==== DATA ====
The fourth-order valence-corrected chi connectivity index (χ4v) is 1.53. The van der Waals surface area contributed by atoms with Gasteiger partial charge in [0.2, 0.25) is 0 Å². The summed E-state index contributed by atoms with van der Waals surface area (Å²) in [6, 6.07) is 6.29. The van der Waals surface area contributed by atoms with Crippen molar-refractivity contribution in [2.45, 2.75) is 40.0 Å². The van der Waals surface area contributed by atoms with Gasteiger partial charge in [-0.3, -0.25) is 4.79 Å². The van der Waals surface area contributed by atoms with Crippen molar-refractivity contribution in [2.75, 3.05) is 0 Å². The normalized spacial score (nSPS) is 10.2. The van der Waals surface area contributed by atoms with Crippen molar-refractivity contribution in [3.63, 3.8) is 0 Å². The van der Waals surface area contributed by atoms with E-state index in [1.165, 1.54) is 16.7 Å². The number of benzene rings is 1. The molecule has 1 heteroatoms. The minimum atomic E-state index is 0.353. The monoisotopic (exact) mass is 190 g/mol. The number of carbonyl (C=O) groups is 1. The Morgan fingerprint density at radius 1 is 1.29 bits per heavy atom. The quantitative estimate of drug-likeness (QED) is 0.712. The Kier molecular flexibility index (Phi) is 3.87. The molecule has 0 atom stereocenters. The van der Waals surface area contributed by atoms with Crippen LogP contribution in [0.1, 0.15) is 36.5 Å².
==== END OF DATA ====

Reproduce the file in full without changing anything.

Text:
The fourth-order valence-corrected chi connectivity index (χ4v) is 1.53. The van der Waals surface area contributed by atoms with Gasteiger partial charge in [0.2, 0.25) is 0 Å². The summed E-state index contributed by atoms with van der Waals surface area (Å²) in [6, 6.07) is 6.29. The van der Waals surface area contributed by atoms with Crippen molar-refractivity contribution in [2.45, 2.75) is 40.0 Å². The van der Waals surface area contributed by atoms with Gasteiger partial charge in [-0.3, -0.25) is 4.79 Å². The van der Waals surface area contributed by atoms with Crippen molar-refractivity contribution in [2.75, 3.05) is 0 Å². The normalized spacial score (nSPS) is 10.2. The van der Waals surface area contributed by atoms with Crippen molar-refractivity contribution in [3.63, 3.8) is 0 Å². The van der Waals surface area contributed by atoms with E-state index in [1.165, 1.54) is 16.7 Å². The number of benzene rings is 1. The molecule has 1 heteroatoms. The minimum atomic E-state index is 0.353. The monoisotopic (exact) mass is 190 g/mol. The number of carbonyl (C=O) groups is 1. The Morgan fingerprint density at radius 1 is 1.29 bits per heavy atom. The quantitative estimate of drug-likeness (QED) is 0.712. The Kier molecular flexibility index (Phi) is 3.87. The molecule has 0 atom stereocenters. The van der Waals surface area contributed by atoms with Crippen LogP contribution in [0.1, 0.15) is 36.5 Å².